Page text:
Campaign heating up fast in District 8

Efforts to unseat Morella attract attention, money

May 27, 2002|By Michael Dresser | Michael Dresser,SUN STAFF

As Del. Mark K. Shriver goes door to door in his race for Congress, he sometimes is asked who he's running against.

His response: Connie Morella.

The answer shows confidence but may be premature. Shriver has to win the Sept. 10 Democratic primary before he can run against Rep. Constance A. Morella, the popular Republican who holds Maryland's 8th District congressional seat.

Political observers say the race is by no means a lock for Shriver, a lavishly financed member of the extended Kennedy family.

State Sen. Christopher Van Hollen Jr., a favorite of liberal activists, and Ira Shapiro, a top-level trade negotiator in the Clinton administration, also are mounting aggressive campaigns to win the nomination to oppose Morella.

"If I had to put money on it today, it would be Shriver, but Shriver can't take it for granted," said Marshall Wittmann, senior fellow at the Hudson Institute in Washington.

The contest has already captured the attention of local voters. At several homes where Shriver and Van Hollen knocked on doors in Montgomery County recently, residents were avidly following the race.

"We were just talking about your campaign at lunch," Georgetown University law professor Daniel Ernst of Chevy Chase told Van Hollen.

National attention

The campaign is attracting national interest because of two compelling story lines.

One is that the Democrats must win this seat if they're to gain control of the House of Representatives. The other is Shriver's bid to become the newest star in the Kennedy congressional dynasty - running in the same state where cousin Kathleen Kennedy Townsend is campaigning for governor.

Morella, a liberal Republican who has held the heavily Democratic district for eight terms, faces her toughest contest since her first election in 1986. Needing a gain of six seats in the House, Democrats are counting on a pickup in this suburban Washington district to reach their goal.

State leaders have redrawn the district to make it more challenging for Morella, who squeaked by with 52 percent of the vote two years ago. The ruling Democrats replaced Republican precincts in northern Montgomery with solidly Democratic territory in the east county and Prince George's.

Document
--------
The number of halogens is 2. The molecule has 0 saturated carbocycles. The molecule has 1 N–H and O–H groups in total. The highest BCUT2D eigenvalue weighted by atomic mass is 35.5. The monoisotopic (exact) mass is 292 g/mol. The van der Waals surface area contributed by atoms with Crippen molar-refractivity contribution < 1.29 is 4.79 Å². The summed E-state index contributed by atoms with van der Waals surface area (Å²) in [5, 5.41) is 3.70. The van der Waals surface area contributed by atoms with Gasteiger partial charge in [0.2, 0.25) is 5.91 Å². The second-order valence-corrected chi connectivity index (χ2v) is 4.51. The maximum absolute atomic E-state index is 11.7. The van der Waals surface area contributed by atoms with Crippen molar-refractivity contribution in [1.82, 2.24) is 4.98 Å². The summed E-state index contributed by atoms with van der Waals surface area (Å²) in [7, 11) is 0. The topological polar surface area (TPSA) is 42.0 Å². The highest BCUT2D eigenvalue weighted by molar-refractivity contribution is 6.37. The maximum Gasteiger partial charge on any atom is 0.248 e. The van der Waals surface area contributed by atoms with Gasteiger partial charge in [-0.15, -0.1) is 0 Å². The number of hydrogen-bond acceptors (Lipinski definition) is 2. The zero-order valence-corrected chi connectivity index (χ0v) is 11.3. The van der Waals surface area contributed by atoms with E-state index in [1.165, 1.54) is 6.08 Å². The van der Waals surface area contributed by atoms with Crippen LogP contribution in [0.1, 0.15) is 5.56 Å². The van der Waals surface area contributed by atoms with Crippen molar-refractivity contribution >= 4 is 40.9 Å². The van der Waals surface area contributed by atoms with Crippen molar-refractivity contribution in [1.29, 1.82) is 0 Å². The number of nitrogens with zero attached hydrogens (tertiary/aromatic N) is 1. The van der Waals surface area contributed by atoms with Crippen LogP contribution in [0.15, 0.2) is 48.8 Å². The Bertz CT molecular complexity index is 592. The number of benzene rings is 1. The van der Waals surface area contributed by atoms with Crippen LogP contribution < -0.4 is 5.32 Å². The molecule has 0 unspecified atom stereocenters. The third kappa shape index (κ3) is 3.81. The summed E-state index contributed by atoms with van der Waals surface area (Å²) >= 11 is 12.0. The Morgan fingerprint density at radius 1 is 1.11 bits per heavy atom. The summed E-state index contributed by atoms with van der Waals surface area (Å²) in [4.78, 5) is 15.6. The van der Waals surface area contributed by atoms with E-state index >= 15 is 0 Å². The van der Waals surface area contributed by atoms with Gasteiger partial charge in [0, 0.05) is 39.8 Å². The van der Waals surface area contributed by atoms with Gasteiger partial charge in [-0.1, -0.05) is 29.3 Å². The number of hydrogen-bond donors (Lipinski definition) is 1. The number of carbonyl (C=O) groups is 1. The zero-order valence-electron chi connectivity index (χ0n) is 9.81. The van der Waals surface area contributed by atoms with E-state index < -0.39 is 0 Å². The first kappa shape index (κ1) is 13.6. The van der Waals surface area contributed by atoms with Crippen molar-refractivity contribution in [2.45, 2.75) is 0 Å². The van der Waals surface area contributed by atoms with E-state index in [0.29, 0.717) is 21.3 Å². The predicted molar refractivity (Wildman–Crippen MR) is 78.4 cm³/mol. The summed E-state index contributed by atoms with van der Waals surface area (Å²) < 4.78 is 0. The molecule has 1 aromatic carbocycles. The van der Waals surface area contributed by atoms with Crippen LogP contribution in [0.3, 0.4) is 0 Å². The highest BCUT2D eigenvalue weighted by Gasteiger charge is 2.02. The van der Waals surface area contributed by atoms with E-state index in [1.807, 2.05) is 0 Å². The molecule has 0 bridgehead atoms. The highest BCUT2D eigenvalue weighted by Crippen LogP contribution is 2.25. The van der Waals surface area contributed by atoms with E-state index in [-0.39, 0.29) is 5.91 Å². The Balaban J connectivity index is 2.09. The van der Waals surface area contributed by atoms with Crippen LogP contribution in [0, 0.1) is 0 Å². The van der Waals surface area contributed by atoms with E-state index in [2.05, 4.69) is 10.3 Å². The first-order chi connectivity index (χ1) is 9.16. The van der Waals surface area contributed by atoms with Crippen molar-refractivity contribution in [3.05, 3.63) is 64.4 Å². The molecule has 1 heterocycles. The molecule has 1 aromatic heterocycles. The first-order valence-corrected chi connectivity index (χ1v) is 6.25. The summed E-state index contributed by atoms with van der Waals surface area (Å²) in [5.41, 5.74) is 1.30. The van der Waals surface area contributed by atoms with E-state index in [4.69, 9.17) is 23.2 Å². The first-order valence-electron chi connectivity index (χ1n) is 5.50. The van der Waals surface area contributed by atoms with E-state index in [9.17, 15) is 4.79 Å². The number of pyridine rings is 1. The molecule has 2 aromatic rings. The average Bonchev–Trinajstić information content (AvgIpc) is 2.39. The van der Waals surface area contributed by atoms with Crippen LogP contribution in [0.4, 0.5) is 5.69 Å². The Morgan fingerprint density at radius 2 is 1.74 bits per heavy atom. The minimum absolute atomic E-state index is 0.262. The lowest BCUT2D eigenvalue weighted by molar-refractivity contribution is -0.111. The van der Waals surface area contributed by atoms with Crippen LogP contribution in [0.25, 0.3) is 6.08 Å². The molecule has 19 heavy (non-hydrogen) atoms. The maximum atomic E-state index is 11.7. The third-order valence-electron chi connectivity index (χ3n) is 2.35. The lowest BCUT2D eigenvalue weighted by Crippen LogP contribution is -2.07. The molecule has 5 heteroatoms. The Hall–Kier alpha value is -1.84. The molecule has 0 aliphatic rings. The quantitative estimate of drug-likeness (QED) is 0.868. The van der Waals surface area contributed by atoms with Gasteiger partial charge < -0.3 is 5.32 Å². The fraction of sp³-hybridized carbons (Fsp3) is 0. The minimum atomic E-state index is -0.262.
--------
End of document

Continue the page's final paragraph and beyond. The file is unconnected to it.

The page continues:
Kennedy scion

Some Democrats believe their best hope of ousting the resilient Morella is Shriver, a two-term delegate, son of Sargent and Eunice Kennedy Shriver, and nephew of John F. and Robert Kennedy.

The 38-year-old Bethesda lawmaker brings assets to the race besides his name and fund-raising prowess. He is articulate, exceptionally photogenic and a gifted campaigner. When he goes door to door, he is quick to establish a personal connection with voters - asking them about their children, pets or hobbies.

Van Hollen campaigns in a different style, engaging each voter in a discussion of issues. His intense focus reflects his approach in Annapolis, where he has concentrated more on passing bills than fitting in.

Admirers say Van Hollen's serious style is well-suited to the district, one of the nation's most affluent and ethnically diverse. Voters - many of them federal employees - tend to be well-informed.

Those who prefer a lighter touch might gravitate to Shapiro, who frequently leavens his issues-oriented campaigning with self-deprecating humor. People tell him he reminds them of Sen. Joseph I. Lieberman of Connecticut, Al Gore's running mate in 2000. Shapiro insists he is funnier.

Varied resumes

With few ideological differences among the candidates, Democratic voters might focus on accomplishments.

During eight years in Annapolis, Shriver has compiled a credible record as a legislator. He has sponsored successful bills on family issues, early-childhood development and education.

Van Hollen's record is far more extensive. The 12-year legislator has played a pivotal role in debates over gun safety, education and the environment. "Van Hollen is clearly more respected as a legislator," said Wittmann. "Shriver wouldn't be where he is if not for the name, but that's part of the game."

Van Hollen, 43, is convinced that is true. He says that if he wins, pundits might call it an upset but that district voters won't be surprised.

"We've got a huge grass-roots base," he said. "We've got support from community leaders in all the various issue groups. ... These are the activists who will go out door to door and will spread the word about this campaign."

Van Hollen gained favorable local publicity during this year's General Assembly session when an amendment he offered broke an impasse over education funding and brought an extra $80 million back to Montgomery County. He also was the prime sponsor of the tobacco tax increase that helped finance the landmark school aid bill.

Shriver says there is more to his life's work than his legislative record. He noted that before he was elected to the House of Delegates, he ran a program for low-income children in the Cherry Hill section of Baltimore.

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